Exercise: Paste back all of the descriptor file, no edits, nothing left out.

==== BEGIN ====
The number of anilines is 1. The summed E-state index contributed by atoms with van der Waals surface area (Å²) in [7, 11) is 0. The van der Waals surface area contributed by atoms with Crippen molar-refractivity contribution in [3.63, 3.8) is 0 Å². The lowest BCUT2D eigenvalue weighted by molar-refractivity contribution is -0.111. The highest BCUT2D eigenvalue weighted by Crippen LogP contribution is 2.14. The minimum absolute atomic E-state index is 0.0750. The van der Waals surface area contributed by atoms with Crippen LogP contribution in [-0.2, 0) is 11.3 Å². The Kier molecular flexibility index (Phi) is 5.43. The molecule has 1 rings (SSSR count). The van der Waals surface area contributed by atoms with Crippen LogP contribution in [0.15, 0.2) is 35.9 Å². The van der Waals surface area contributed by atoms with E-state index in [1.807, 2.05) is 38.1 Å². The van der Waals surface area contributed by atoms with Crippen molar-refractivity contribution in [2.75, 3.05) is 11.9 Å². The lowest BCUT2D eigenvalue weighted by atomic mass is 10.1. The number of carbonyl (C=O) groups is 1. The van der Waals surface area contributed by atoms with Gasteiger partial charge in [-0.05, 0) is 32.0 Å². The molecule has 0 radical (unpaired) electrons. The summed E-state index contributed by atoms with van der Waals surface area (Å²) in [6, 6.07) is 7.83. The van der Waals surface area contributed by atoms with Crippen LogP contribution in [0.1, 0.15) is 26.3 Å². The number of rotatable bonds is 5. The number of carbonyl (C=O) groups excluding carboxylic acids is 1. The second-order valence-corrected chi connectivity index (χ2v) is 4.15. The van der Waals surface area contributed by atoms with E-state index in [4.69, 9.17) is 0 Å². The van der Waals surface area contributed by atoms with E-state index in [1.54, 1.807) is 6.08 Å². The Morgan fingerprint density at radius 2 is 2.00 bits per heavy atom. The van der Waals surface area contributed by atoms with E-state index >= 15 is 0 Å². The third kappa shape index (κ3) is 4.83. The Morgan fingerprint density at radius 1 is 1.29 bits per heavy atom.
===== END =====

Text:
The number of anilines is 1. The summed E-state index contributed by atoms with van der Waals surface area (Å²) in [7, 11) is 0. The van der Waals surface area contributed by atoms with Crippen molar-refractivity contribution in [3.63, 3.8) is 0 Å². The lowest BCUT2D eigenvalue weighted by molar-refractivity contribution is -0.111. The highest BCUT2D eigenvalue weighted by Crippen LogP contribution is 2.14. The minimum absolute atomic E-state index is 0.0750. The van der Waals surface area contributed by atoms with Crippen LogP contribution in [-0.2, 0) is 11.3 Å². The Kier molecular flexibility index (Phi) is 5.43. The molecule has 1 rings (SSSR count). The van der Waals surface area contributed by atoms with Crippen LogP contribution in [0.15, 0.2) is 35.9 Å². The van der Waals surface area contributed by atoms with E-state index in [1.807, 2.05) is 38.1 Å². The van der Waals surface area contributed by atoms with Crippen molar-refractivity contribution in [2.75, 3.05) is 11.9 Å². The lowest BCUT2D eigenvalue weighted by atomic mass is 10.1. The number of carbonyl (C=O) groups is 1. The van der Waals surface area contributed by atoms with Gasteiger partial charge in [-0.05, 0) is 32.0 Å². The molecule has 0 radical (unpaired) electrons. The summed E-state index contributed by atoms with van der Waals surface area (Å²) in [6, 6.07) is 7.83. The van der Waals surface area contributed by atoms with Crippen LogP contribution in [0.1, 0.15) is 26.3 Å². The number of rotatable bonds is 5. The number of carbonyl (C=O) groups excluding carboxylic acids is 1. The second-order valence-corrected chi connectivity index (χ2v) is 4.15. The van der Waals surface area contributed by atoms with E-state index in [4.69, 9.17) is 0 Å². The van der Waals surface area contributed by atoms with E-state index in [1.54, 1.807) is 6.08 Å². The Morgan fingerprint density at radius 2 is 2.00 bits per heavy atom. The van der Waals surface area contributed by atoms with E-state index >= 15 is 0 Å². The third kappa shape index (κ3) is 4.83. The Morgan fingerprint density at radius 1 is 1.29 bits per heavy atom.